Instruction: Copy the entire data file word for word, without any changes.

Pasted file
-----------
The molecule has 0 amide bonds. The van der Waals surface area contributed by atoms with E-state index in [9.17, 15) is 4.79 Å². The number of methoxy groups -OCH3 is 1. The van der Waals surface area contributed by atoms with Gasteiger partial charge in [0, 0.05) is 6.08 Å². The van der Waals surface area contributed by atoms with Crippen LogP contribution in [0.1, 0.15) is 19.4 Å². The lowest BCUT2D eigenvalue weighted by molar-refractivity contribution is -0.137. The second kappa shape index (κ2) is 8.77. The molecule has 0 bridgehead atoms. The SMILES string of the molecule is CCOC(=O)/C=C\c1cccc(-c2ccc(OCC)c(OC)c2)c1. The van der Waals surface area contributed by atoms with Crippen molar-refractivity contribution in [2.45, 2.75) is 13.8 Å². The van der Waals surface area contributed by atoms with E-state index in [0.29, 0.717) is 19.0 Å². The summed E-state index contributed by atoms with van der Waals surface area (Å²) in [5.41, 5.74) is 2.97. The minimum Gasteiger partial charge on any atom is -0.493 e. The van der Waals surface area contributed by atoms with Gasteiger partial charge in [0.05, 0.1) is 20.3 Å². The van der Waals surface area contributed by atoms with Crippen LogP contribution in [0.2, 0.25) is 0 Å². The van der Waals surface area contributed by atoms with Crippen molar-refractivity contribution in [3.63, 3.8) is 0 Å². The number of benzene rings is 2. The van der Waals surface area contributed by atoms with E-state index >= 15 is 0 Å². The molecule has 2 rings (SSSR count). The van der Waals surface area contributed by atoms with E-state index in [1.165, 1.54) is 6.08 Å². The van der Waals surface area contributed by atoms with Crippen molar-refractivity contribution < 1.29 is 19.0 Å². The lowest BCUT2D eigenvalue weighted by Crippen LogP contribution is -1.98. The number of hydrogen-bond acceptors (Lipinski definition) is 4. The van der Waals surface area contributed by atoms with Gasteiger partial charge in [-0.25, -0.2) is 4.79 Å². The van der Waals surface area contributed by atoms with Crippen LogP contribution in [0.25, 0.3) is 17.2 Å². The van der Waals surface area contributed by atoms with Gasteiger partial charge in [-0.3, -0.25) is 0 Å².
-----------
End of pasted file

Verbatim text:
The molecule has 0 amide bonds. The van der Waals surface area contributed by atoms with E-state index in [9.17, 15) is 4.79 Å². The number of methoxy groups -OCH3 is 1. The van der Waals surface area contributed by atoms with Gasteiger partial charge in [0, 0.05) is 6.08 Å². The van der Waals surface area contributed by atoms with Crippen LogP contribution in [0.1, 0.15) is 19.4 Å². The lowest BCUT2D eigenvalue weighted by molar-refractivity contribution is -0.137. The second kappa shape index (κ2) is 8.77. The molecule has 0 bridgehead atoms. The SMILES string of the molecule is CCOC(=O)/C=C\c1cccc(-c2ccc(OCC)c(OC)c2)c1. The van der Waals surface area contributed by atoms with Crippen molar-refractivity contribution in [2.45, 2.75) is 13.8 Å². The van der Waals surface area contributed by atoms with E-state index in [0.29, 0.717) is 19.0 Å². The summed E-state index contributed by atoms with van der Waals surface area (Å²) in [5.41, 5.74) is 2.97. The minimum Gasteiger partial charge on any atom is -0.493 e. The van der Waals surface area contributed by atoms with Gasteiger partial charge in [0.05, 0.1) is 20.3 Å². The van der Waals surface area contributed by atoms with Crippen LogP contribution in [0.2, 0.25) is 0 Å². The van der Waals surface area contributed by atoms with Crippen molar-refractivity contribution in [3.63, 3.8) is 0 Å². The number of benzene rings is 2. The van der Waals surface area contributed by atoms with E-state index >= 15 is 0 Å². The molecule has 2 rings (SSSR count). The van der Waals surface area contributed by atoms with E-state index in [1.165, 1.54) is 6.08 Å². The van der Waals surface area contributed by atoms with Crippen molar-refractivity contribution < 1.29 is 19.0 Å². The lowest BCUT2D eigenvalue weighted by Crippen LogP contribution is -1.98. The number of hydrogen-bond acceptors (Lipinski definition) is 4. The van der Waals surface area contributed by atoms with Gasteiger partial charge in [-0.25, -0.2) is 4.79 Å². The van der Waals surface area contributed by atoms with Crippen LogP contribution in [0.25, 0.3) is 17.2 Å². The van der Waals surface area contributed by atoms with Gasteiger partial charge in [-0.3, -0.25) is 0 Å².